JPMorgan Chase (JPM), the largest U.S. bank by assets, reports its first-quarter earnings early tomorrow morning. Analysts are expecting profit of 32 cents a share, compared with a loss of 28 cents a share last quarter and a 68-cents-a-share profit a year ago. If surprisingly good results from Goldman Sachs (GS) and Wells Fargo (WFC) are any indication, JPMorgan may well exceed expectations, too.
Still, there's sure to be plenty of interesting information tucked into tomorrow's announcement, especially for anyone trying to figure out what the future might hold for financial companies' performance. One area to watch: JPMorgan's credit-card business.
There are 168 million Chase cards out there, the company said in its annual report. And income from cards accounted for nearly a quarter of the company's total revenue last year. Only retail banking accounted for more.
JPMorgan has already said it expects credit card losses to reach seven percent in the first quarter, and it will be interesting to see if rising unemployment, stock market turmoil and declining home values drive that number even higher as people charge more and struggle to pay balances.
For comparison, the charge-off rate, or the percentage of loans written off as uncollectable, for JPMorgan cards was 5.6 percent last quarter and 4.4 percent a year ago.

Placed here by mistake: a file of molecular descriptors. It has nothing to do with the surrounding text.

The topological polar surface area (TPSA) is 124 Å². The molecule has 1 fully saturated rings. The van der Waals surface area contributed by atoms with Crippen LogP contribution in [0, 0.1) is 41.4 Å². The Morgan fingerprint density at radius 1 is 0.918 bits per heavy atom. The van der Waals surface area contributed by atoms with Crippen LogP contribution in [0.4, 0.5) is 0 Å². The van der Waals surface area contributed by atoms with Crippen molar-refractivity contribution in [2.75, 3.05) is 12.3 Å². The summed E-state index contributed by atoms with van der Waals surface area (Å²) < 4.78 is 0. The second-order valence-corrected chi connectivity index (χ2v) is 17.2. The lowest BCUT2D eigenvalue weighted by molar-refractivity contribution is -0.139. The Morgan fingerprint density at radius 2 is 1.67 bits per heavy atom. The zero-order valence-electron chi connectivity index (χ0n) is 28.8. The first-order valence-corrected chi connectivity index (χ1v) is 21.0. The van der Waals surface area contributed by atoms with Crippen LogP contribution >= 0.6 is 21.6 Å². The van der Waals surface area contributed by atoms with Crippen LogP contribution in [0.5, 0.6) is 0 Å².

In a letter to shareholders accompanying JPMorgan's annual report, CEO Jamie Dimon said the company expects card losses to reach nine percent by the end of this year. Given the strong link between jobless rates and credit card losses, and with unemployment nationwide already at 8.5 percent, they could get there even sooner.
That would be bad news for JPMorgan. And they would hardly be alone, since credit rater Moody's Investor Services said earlier this month that card charge-offs reached 8.8 percent in February, a new record. That's bound to affect other big credit card issuers like Citigroup (C) and Capital One (COF).
With U.S. borrowers owing $955 billion in credit card debt according to the Federal Reserve's most recent reading, it doesn't bode well for the economy, either.
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